Following the public's positive reaction to the graphics of the Final Fantasy VII Technical Demo for PS3 presented at the Electronic Entertainment Expo in 2005, it was decided to release Final Fantasy XIII on the PlayStation 3 rather than the PlayStation 2 as originally planned. In August 2005, the Technology Division began working on the White Engine, a PlayStation 3 engine that was supposed to be exclusively used for Final Fantasy XIII. Eight months later, however, it was decided to repurpose the engine to additionally make it compatible with other projects such as the action RPG Final Fantasy Versus XIII (later renamed Final Fantasy XV) and the massively multiplayer online RPG Final Fantasy XIV. In order for the company to stay competitive in a multi-platform environment, support was extended from the PlayStation 3 to the Xbox 360 and Microsoft Windows, both of which were successful in Western markets. This marked the official development start of a company-wide engine for whose purpose the Technology Division was expanded into the Research and Development Division in September 2006. Murata remained the general manager and now had full-time staff members at his disposal.
During development of Crystal Tools, the Research and Development Division continually surveyed what type of tools were needed to create Square Enix's flagship titles. Among the most frequently requested features was an extensive use of character close-ups. This made the staff realize that the Final Fantasy series put great emphasis on the "anime-like coolness" of its characters. Consequently, the engine's developers focused on attractive visuals rather than on accurate physics. To achieve a stylized look, a post-processing filter for additional lighting, blur and visual effects was implemented. To accommodate Square Enix's large teams typically composed of industry veterans as well as rookie game developers, the graphical user interface of the engine became another main feature and was designed to be as intuitive as possible. The large investments into technology and human resources quickly made the White Engine the company's biggest project to date. After one year of work, version 1.0 of the engine was completed in September 2007.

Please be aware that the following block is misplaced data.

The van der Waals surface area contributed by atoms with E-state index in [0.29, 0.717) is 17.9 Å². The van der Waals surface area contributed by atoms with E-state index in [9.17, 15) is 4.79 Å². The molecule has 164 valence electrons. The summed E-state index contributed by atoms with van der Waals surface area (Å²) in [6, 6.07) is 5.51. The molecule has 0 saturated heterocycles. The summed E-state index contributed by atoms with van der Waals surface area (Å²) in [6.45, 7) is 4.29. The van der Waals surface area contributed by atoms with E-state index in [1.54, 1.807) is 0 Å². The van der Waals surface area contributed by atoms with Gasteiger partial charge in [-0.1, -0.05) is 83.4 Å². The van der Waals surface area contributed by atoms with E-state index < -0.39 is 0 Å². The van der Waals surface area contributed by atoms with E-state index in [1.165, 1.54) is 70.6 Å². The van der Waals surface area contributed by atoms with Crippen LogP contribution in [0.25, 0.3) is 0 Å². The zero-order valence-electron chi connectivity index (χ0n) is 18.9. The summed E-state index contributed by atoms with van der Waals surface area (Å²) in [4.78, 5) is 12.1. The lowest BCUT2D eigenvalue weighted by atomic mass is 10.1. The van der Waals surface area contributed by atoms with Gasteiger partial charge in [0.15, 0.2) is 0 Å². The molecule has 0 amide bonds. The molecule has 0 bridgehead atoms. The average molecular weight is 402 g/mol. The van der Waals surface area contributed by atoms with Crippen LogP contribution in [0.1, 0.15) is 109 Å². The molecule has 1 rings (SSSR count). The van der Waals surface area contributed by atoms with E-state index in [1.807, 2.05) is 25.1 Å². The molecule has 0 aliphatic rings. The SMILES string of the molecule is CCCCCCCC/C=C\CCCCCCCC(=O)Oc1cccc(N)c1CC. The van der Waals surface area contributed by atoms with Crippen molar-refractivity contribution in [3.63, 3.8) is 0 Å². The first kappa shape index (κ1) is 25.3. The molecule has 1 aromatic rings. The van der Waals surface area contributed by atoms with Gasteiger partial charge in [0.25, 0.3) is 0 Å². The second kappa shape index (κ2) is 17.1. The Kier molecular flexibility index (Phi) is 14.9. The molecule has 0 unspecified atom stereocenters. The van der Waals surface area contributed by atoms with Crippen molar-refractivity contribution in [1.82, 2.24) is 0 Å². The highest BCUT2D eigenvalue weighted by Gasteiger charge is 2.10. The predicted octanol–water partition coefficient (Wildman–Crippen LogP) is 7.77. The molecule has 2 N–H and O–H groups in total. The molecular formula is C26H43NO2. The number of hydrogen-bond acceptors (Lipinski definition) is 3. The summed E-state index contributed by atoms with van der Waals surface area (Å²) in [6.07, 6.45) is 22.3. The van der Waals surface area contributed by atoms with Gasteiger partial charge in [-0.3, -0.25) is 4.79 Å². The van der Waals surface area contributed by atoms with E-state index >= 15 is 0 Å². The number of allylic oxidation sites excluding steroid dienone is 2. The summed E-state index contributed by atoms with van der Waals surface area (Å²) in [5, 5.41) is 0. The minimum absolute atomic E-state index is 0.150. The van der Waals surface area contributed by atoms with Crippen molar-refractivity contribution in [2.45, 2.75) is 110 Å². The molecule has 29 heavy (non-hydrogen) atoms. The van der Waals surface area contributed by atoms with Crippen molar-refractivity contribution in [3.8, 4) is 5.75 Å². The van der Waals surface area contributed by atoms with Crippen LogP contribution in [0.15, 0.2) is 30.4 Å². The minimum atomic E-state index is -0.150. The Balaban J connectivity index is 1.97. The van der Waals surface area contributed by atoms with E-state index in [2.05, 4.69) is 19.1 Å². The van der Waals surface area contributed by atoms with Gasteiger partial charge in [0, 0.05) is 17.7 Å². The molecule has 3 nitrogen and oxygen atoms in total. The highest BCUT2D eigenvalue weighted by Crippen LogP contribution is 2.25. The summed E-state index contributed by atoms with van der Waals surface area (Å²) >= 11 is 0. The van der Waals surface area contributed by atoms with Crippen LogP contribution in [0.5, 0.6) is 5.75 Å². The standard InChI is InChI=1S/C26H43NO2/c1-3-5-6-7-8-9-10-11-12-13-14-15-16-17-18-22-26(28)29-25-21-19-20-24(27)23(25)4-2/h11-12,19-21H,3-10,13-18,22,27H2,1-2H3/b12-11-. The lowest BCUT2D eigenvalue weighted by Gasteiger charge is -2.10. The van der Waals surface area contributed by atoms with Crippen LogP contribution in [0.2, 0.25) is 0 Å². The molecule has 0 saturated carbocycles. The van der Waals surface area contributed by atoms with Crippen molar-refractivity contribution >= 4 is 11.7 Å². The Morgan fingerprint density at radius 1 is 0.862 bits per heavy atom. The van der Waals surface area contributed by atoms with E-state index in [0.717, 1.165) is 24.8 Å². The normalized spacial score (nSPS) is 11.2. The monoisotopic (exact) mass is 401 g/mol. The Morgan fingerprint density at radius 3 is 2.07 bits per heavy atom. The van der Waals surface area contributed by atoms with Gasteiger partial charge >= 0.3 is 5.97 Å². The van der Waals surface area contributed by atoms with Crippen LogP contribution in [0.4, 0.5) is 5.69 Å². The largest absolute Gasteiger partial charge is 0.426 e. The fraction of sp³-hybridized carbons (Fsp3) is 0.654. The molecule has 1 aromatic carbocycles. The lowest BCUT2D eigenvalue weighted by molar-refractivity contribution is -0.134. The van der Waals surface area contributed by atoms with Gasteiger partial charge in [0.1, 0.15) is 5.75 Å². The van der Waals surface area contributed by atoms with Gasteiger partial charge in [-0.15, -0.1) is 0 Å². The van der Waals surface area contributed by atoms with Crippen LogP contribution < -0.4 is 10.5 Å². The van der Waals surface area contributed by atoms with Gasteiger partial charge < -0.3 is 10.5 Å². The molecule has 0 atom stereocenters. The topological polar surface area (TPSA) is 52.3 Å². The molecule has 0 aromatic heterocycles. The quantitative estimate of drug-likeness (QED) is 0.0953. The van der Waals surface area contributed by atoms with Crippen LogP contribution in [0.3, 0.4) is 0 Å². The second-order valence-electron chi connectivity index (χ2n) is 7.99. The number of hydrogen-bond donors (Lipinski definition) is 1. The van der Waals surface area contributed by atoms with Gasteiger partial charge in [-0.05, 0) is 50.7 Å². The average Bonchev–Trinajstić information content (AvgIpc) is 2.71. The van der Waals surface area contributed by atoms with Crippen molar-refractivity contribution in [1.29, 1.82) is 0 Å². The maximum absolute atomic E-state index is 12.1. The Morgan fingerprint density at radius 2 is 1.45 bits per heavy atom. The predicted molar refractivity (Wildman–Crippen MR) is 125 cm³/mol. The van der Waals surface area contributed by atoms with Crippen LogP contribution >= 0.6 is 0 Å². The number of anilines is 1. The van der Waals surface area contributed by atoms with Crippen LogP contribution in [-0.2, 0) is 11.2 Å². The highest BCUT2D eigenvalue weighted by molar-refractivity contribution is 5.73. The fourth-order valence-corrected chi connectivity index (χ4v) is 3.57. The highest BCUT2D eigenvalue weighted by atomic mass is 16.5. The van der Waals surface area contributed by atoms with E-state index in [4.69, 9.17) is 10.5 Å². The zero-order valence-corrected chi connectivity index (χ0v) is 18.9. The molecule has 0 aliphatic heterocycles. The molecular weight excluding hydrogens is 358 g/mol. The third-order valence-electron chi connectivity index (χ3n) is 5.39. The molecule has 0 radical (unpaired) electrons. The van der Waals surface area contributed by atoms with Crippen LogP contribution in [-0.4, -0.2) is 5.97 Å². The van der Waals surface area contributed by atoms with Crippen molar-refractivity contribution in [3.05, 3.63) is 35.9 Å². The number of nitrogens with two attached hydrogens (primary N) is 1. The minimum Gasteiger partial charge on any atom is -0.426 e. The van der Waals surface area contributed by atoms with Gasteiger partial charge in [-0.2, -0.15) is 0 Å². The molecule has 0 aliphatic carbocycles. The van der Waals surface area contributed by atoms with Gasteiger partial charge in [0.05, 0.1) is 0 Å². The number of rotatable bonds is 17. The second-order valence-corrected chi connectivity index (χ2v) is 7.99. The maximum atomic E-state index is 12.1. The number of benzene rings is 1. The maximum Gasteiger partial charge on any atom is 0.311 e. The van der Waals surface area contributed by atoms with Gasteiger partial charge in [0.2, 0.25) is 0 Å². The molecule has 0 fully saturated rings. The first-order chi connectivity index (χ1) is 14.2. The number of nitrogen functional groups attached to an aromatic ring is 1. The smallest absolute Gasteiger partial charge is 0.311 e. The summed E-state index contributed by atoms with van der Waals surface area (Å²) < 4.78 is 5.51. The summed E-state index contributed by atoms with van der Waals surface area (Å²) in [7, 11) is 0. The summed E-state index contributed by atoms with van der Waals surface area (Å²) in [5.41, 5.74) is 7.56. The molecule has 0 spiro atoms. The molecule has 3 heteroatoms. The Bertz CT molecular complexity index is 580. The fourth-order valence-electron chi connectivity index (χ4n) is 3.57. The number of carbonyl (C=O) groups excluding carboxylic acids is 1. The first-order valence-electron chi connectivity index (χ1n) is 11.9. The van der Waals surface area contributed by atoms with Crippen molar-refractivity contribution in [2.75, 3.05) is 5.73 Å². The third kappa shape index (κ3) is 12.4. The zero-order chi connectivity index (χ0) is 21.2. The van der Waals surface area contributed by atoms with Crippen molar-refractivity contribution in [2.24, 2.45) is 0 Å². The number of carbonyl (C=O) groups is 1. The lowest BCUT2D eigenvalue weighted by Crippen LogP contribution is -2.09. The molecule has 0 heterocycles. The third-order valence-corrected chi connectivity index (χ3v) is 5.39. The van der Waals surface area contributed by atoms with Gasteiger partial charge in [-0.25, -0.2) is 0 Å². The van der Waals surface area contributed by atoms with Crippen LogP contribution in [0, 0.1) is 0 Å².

Version 1.1 and later
After version 1.0 had been finished, the engine's code name White Engine was changed to the official title Crystal Tools. This was not only done to represent the company and its works better, but also due to the refractive effects of crystals that were meant to symbolize the flexibility of the engine. Over the next few months, the programmers advanced the engine to version 1.1 and added preliminary support for the Wii. In September 2011, Final Fantasy Versus XIII director Tetsuya Nomura announced that his team had replaced Crystal Tools with a proprietary action game engine that was supplemented by the lighting technology of the company's new Luminous Studio engine. Other teams, such as the staff behind Final Fantasy XIII-2, kept using and refining Crystal Tools. For Lightning Returns: Final Fantasy XIII, the engine was adjusted to make it more suitable to games with an open world design.
While Final Fantasy XIII was in production, the development of Crystal Tools caused significant problems and delays. The programmers spent much time on taking all the demands by the game staff into account as they tried to adapt the engine to the needs of several projects. The virtual impossibility of doing so and the debates caused by this prevented the engine's specifications from being finalized. Furthermore, as separate groups were working on the individual tools of the engine, there was no comprehensive software documentation to ensure usability and compliance. The Final Fantasy XIII team had no choice but to begin creating assets to keep to the game's production schedule, but the lack of specifications resulted in them being incompatible with the engine. In the end, it was decided that Final Fantasy XIII was to be the principal focus of Crystal Tools and the game's team began cooperating with the Research and Development Division more closely to receive the required tools and specifications. Murata said that Square Enix might license the engine out to other companies at some point in the future, although the limited documentation and the impracticality of supporting licensees posed great problems in doing so.
Games using Crystal Tools
|Final Fantasy XIII||PlayStation 3, Xbox 360||December 17, 2009|
|Final Fantasy Versus XIII||PlayStation 3||Engine disused|
|Final Fantasy XIV||Microsoft Windows||September 22, 2010|
|Final Fantasy XIII-2||PlayStation 3, Xbox 360||December 15, 2011|
|Dragon Quest X||Wii, Wii U, Microsoft Windows, Android||August 2, 2012|
|Lightning Returns: Final Fantasy XIII||PlayStation 3, Xbox 360||November 21, 2013|